Prumo Logistica SA, the developer of the Acu port in Rio de Janeiro, agreed to sell a 20 percent stake of its oil terminal for $200 million to Marquard & Bahls AG’s Oiltanking GmbH.
The deal values Prumo’s oil-terminal unit at $1 billion, or more than 1.5 times the parent company’s market valuation as of Wednesday’s close.
Hamburg-based Oiltanking, the world’s second-biggest independent crude storage provider, will manage the oil operations at the terminal as part of the deal, said R. Blair Thomas, 53, chief executive officer of EIG Global Energy Partners LLC, the private-equity firm that controls Prumo.
“We are now in the process where we are starting to demonstrate to the market what’s really here,” Thomas said by telephone from Washington. The deal shows “the market is off by an order of magnitude as to what this company is worth.”
The port of Acu, located about 320 kilometers (200 miles) northeast of Rio’s famous beaches, began shipments at an iron-ore terminal in October, leaving behind years of delays and cost overruns under it’s founder, ex-billionaire Eike Batista. In 2013, EIG took control of the project that sits on a plot of land bigger than Manhattan, investing 1.8 billion reais ($516 million) for a 74 percent stake in Prumo. Batista now holds less than 0.3 percent.
Prumo’s stock has climbed more than 70 percent in Sao Paulo trading this year after signing contracts with companies including BG Group Plc and Votorantim Metais SA. Anglo American Plc started operating its terminal there in October. The shares, which traded Thursday at more than triple their three-month average, rose 11 percent to close at 84 centavos in Sao Paulo.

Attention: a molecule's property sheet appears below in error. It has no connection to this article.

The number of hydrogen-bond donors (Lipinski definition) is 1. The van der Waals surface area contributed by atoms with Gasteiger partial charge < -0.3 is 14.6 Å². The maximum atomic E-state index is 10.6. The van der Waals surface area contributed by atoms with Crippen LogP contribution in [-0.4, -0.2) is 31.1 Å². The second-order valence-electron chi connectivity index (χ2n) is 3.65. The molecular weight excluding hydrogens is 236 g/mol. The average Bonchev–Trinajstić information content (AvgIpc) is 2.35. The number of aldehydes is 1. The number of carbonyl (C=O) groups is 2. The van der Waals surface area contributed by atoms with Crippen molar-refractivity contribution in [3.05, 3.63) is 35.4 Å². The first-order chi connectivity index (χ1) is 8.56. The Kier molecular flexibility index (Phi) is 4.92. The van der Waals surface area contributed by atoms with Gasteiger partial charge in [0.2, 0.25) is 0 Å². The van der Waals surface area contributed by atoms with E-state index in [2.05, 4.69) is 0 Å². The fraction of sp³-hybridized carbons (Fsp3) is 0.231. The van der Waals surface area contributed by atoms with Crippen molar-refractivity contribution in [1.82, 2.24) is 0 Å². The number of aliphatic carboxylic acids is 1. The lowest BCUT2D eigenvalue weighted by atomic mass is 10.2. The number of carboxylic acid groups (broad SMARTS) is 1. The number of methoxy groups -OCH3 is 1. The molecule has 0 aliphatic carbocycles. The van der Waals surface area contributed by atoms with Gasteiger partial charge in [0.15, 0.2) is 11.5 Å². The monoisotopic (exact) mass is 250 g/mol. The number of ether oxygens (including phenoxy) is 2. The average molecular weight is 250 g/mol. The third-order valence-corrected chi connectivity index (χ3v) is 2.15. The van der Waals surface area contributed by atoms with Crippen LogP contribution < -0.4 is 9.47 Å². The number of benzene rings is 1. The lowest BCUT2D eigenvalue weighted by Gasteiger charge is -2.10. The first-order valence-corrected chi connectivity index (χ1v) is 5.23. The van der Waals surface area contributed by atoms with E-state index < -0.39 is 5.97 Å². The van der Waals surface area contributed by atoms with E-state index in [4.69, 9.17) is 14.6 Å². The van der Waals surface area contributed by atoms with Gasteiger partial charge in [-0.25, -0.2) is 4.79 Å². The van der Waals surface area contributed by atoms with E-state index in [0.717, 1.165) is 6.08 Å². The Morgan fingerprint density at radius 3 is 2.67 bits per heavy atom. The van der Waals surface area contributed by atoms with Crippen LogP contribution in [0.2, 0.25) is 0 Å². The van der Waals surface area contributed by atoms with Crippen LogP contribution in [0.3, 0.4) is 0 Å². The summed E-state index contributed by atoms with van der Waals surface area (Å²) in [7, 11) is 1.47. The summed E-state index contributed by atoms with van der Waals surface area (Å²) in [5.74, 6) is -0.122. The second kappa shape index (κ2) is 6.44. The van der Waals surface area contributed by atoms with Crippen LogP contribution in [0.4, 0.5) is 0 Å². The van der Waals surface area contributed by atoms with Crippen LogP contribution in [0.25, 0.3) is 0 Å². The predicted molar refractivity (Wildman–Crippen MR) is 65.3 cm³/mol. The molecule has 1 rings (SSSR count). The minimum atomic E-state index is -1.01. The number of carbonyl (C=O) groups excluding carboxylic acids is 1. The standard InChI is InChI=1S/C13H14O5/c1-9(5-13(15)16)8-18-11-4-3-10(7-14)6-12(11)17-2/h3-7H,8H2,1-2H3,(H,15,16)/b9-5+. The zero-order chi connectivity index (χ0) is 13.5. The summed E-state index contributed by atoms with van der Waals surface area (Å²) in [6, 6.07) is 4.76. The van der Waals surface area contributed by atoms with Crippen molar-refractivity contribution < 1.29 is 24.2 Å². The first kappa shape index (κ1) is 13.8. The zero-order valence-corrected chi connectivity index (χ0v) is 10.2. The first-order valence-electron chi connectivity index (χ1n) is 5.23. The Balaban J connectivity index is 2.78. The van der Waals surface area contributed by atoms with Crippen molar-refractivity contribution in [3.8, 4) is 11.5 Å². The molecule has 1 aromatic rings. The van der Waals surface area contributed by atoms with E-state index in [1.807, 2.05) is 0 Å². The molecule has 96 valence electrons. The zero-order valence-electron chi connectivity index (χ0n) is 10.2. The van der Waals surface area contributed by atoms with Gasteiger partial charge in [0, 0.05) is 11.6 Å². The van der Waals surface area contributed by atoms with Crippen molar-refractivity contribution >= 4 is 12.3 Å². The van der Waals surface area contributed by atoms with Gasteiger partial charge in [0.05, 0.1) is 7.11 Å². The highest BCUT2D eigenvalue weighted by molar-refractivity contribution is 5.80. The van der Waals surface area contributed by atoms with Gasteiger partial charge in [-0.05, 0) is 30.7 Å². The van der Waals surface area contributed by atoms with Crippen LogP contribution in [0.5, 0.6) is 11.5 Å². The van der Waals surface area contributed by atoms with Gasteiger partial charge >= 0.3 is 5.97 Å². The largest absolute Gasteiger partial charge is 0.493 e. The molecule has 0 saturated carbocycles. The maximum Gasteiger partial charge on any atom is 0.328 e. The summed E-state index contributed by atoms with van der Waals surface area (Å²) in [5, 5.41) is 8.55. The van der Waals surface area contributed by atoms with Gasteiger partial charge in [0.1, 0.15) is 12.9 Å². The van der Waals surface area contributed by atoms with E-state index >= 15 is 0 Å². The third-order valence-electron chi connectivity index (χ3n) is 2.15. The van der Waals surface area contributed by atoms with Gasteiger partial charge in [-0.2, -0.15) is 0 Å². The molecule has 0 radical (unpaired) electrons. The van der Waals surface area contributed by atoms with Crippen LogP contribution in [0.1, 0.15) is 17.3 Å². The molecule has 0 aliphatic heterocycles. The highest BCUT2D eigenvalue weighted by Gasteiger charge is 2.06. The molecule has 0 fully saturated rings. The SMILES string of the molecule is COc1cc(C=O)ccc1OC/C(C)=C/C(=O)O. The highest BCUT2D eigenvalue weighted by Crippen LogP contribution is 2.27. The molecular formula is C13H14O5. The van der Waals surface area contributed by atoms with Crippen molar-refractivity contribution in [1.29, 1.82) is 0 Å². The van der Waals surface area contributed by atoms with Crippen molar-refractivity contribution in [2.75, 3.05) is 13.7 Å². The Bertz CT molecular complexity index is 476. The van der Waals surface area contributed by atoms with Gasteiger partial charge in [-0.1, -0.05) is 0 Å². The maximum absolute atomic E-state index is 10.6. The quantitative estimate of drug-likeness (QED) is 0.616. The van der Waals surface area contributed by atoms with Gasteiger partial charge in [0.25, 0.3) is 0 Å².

Acu is scheduled to start ship-to-ship operations in August 2016 after signing a key contract with BG to use the oil terminal to transfer as much as 200,000 barrels of crude a day. Prumo expects to sign one or two additional contracts with oil companies before the end of the year, Chief Executive Officer Eduardo Parente said in an interview last week.
The port is benefiting amid a shortage of Brazil oil infrastructure and as production grows from deepwater deposits, known as the pre-salt, Thomas said, adding that the oil terminal is expected to generate between 20 percent and 25 percent of Acu’s business.
“Production is coming,” he said. “Our aspirations for Acu are as large as its size.”
The agreement will allow Oiltaking to offer onshore services such as storage, blending, oil treatment and trading activities in the future, said Holger Donath, a managing director in Latin America for the German company.
“Our aim at Acu port is to offer the safest and most efficient transhipment operations,” he said in e-mailed comments.
Petroleo Brasileiro SA in June suspended open-sea ship-to-ship crude transfers off of the Angra dos Reis coast in Rio state after a spill. Petrobras, as the state-run Brazilian oil producer is known, and other producers including BG, often send Brazilian crude to be transfered to other vessels in the Caribbean or Uruguay’s La Paloma because of infrastructure shortages, boosting logistic costs.
The Acu oil terminal has planned capacity to handle 1.2 million barrels of crude a day, or almost half of Brazil’s current daily production.